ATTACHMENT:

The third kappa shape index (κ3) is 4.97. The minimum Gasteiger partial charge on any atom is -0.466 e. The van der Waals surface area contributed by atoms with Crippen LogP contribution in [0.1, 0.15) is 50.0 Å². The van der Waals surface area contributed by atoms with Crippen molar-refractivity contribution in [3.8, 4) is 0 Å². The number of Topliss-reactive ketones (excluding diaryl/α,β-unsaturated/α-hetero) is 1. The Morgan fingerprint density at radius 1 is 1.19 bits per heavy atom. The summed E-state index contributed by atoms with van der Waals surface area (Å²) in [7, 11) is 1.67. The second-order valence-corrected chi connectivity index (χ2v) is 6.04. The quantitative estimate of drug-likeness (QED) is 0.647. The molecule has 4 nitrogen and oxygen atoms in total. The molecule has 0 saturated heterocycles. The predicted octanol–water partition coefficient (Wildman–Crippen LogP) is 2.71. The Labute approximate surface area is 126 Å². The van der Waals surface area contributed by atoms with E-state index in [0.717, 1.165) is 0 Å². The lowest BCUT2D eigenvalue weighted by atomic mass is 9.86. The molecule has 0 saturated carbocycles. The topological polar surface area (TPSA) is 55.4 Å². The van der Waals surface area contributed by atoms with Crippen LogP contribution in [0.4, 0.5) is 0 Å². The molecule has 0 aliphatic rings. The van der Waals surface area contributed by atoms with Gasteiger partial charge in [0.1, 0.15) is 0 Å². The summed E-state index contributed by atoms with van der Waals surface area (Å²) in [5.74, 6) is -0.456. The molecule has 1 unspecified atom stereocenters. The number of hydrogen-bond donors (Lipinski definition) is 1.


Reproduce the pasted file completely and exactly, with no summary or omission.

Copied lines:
The third kappa shape index (κ3) is 4.97. The minimum Gasteiger partial charge on any atom is -0.466 e. The van der Waals surface area contributed by atoms with Crippen LogP contribution in [0.1, 0.15) is 50.0 Å². The van der Waals surface area contributed by atoms with Crippen molar-refractivity contribution in [3.8, 4) is 0 Å². The number of Topliss-reactive ketones (excluding diaryl/α,β-unsaturated/α-hetero) is 1. The Morgan fingerprint density at radius 1 is 1.19 bits per heavy atom. The summed E-state index contributed by atoms with van der Waals surface area (Å²) in [7, 11) is 1.67. The second-order valence-corrected chi connectivity index (χ2v) is 6.04. The quantitative estimate of drug-likeness (QED) is 0.647. The molecule has 4 nitrogen and oxygen atoms in total. The molecule has 0 saturated heterocycles. The predicted octanol–water partition coefficient (Wildman–Crippen LogP) is 2.71. The Labute approximate surface area is 126 Å². The van der Waals surface area contributed by atoms with E-state index in [0.717, 1.165) is 0 Å². The lowest BCUT2D eigenvalue weighted by atomic mass is 9.86. The molecule has 0 saturated carbocycles. The topological polar surface area (TPSA) is 55.4 Å². The van der Waals surface area contributed by atoms with Crippen LogP contribution in [0.4, 0.5) is 0 Å². The molecule has 0 aliphatic rings. The van der Waals surface area contributed by atoms with Gasteiger partial charge in [0.1, 0.15) is 0 Å². The summed E-state index contributed by atoms with van der Waals surface area (Å²) in [5.74, 6) is -0.456. The molecule has 1 unspecified atom stereocenters. The number of hydrogen-bond donors (Lipinski definition) is 1.